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Gardening with low-quality seedlings can be frustrating when you have leggy, spindly seedlings. When the stem or internode of a seedling grows thin and long, this makes them fragile, harder to transplant, less likely to thrive and can result in the loss of your plants, wild heads of greens that do affect the harvests, when you are growing your own food.
Why do seedlings get leggy? There are a number of reasons seedlings get leggy. But the most likely is lack of light. The seedling is in the growth phase and is searching for a better light source. It is important to provide adequate light levels at the right range and spacing when your seedling germinates.
The Advantages Of Starting Seedlings
The advantage of indoor seed-starting cannot be denied. For one, it gives you complete control over the varieties and types of crops you grow. It also gives you control in terms of how the plants get produced. However, growing indoor seedlings does come with maintenance. They are not unlike babies in which everything has to be just right. Without the right conditions, seedlings develop small leaves, pale stalks and grow thin and long instead of stout and robust.
Leggy Seedlings Equals Weak Seedlings
The weak stems can’t hold themselves up. Basically, they look like they are striving to grow because they are. Not only do they look unsightly, but this also means that when transplanted, they are also unlikely to survive the outdoors. Legginess means the seedlings aren’t storing as many carbohydrates. If you have plants not getting sufficient sunshine or light levels if indoors, they won’t be able to deal with the rigors of wind and sun.
Getting A Jump Start With Seedlings
Many serious vegetable gardeners start seed indoors to get a jump start on the season for growing. In cold climates, starting seeds indoors is an assurance that squash, zucchini, cucumbers, tomatoes, and other slow-maturing plants will produce fruit by midsummer. For flower gardening, this works too. Purchasing seeds of flowers is one practical alternative to buying younger annuals and perennials.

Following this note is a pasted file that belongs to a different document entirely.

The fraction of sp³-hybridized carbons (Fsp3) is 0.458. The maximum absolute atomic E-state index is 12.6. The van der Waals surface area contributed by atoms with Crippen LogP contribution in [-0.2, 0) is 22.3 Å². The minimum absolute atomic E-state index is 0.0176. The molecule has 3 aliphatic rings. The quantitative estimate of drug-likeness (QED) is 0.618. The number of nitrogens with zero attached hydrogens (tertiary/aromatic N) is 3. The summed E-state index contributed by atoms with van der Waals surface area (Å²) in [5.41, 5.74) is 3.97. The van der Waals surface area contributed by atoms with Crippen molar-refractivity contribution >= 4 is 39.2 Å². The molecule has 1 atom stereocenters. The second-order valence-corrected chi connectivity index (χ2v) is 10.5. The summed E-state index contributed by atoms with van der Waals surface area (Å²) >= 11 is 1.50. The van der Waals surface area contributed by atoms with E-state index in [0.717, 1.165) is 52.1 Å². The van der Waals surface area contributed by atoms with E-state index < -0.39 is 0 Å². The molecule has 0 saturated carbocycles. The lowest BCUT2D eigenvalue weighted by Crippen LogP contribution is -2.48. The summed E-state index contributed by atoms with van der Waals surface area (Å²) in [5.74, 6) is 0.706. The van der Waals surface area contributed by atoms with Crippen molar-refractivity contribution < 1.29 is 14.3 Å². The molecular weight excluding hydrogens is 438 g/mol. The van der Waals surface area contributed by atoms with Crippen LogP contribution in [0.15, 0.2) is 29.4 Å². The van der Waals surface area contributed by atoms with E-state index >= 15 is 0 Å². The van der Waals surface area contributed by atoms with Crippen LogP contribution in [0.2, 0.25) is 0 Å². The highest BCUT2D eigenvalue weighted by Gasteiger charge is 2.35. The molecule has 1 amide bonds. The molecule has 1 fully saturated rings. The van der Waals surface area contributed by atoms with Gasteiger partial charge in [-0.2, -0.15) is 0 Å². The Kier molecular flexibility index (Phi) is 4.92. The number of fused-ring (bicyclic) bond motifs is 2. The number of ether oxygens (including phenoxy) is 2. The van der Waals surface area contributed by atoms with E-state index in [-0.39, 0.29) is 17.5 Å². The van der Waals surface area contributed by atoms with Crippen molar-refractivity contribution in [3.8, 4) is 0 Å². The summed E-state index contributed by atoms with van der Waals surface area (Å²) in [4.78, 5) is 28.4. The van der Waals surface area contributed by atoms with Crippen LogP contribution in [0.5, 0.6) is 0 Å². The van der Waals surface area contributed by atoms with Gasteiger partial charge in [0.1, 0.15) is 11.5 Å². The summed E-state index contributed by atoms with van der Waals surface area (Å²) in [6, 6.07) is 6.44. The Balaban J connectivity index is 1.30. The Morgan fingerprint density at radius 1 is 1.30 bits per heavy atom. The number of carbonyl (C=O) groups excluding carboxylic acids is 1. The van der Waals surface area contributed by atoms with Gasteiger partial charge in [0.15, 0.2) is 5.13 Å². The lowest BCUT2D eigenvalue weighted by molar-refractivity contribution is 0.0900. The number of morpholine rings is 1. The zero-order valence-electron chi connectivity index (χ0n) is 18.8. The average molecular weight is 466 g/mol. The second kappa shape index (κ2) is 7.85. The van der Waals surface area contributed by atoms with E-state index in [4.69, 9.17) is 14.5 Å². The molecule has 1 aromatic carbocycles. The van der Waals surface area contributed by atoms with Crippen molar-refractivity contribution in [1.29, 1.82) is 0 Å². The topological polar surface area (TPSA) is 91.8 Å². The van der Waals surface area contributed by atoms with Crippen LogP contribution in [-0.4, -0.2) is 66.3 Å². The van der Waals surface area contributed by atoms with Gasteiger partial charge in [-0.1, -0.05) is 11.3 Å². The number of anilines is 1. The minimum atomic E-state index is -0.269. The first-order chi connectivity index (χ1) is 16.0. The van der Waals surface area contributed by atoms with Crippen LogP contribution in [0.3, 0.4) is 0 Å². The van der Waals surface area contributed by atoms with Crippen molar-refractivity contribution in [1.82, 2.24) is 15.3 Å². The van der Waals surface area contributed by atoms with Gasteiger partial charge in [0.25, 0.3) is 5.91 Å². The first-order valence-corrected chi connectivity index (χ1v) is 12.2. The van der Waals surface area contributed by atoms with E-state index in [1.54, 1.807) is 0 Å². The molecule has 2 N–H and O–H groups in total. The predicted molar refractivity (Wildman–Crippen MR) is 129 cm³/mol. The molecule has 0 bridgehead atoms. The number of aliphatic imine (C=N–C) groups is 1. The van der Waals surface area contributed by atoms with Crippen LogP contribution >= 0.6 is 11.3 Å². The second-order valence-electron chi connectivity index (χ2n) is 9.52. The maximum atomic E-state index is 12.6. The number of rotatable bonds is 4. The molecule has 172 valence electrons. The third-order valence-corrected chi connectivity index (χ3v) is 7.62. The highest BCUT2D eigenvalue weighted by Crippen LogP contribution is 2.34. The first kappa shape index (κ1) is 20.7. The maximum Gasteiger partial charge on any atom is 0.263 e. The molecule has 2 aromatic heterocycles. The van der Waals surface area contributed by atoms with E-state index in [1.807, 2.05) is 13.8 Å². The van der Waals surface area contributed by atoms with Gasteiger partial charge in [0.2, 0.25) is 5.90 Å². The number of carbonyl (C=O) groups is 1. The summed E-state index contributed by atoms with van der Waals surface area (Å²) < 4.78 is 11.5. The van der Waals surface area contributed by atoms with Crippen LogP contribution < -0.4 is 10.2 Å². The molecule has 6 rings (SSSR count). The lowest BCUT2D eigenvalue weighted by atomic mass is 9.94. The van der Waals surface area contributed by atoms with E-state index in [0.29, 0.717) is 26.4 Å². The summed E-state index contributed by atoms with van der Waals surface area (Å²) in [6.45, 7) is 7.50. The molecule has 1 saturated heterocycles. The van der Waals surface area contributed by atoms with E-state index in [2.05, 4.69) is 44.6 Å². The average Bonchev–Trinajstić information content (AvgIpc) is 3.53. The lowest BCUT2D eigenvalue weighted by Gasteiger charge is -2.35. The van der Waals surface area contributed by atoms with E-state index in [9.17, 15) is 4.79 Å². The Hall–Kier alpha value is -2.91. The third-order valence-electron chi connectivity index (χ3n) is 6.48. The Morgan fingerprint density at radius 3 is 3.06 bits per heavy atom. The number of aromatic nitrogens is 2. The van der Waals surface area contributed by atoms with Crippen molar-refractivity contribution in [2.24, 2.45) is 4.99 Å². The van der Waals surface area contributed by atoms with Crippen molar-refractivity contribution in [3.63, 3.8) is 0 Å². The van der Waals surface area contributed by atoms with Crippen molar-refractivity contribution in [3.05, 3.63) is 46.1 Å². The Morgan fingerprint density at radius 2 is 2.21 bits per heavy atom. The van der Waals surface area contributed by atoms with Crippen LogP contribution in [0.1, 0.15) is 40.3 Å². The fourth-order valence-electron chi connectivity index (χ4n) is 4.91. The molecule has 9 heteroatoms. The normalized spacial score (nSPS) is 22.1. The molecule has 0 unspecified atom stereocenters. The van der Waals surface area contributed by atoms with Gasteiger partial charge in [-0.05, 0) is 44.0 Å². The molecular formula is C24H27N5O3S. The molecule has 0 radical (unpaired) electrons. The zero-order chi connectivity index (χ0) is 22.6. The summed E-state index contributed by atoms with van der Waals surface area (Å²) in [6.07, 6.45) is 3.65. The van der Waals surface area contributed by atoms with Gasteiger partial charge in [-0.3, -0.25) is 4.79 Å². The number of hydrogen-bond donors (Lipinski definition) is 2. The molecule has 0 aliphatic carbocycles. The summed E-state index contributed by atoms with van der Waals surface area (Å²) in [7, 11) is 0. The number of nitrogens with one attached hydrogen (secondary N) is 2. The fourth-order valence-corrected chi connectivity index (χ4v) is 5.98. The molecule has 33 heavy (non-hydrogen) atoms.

The Challenge Of Growing Seedlings
The only thing is that sometimes, starting seeds indoors can be fraught with challenges. The most common of which is that the seedlings turn out leggy. Even carefully sown seeds in the right soil, precisely watered, placed in a window that faces south, diligently watched until germination and sprouting falls victim to spindly, weak stalks sometimes. Legginess is a pattern of irregular growth.
This is brought on by low light levels indoors. Even when in south-facing windows. Levels of light are short during the winter months when most gardeners are starting their seed sowing. This can have detrimental effects on your seedlings if inadequate light levels are present.
This is not exactly healthy for your plants as they grow larger. The reason is that being leggy will make it unable to support its weight. Also, once exposed to the elements outdoors, leggy seedlings face a great challenge. Make sure your conditions indoors create plants that are well-established so they thrive well in a garden setting. This way, when you go ahead and transplant them outside, they grow properly and with stability.
What Makes Seedlings Get Leggy?
Traditionally, legginess is caused by a lack of sunlight or light. When light is either indirect or too week to meet the needs of the plant, what happens is that the stems grow thinly because the plant reaches its leaves towards the light desperately. Seeds that start when the sun is low in the sky, such as in early spring or later winter are prone to this pattern of growth. Sunlight in these seasons isn’t strong enough to allow plants to grow, let alone thrive.
Prevention of Leggy Seedlings
To prevent seedlings from getting leggy, there are a few surefire methods that are known to work. Here is a list that ensures you never have to transplant leggy seedlings at all.
- Adjust Your Light Source When Seedlings Get Leggy
- Use Artificial Light When Seedlings Get Leggy
- Give Your Seedlings Direct Light
- Remove the Competition When Seedlings Get Leggy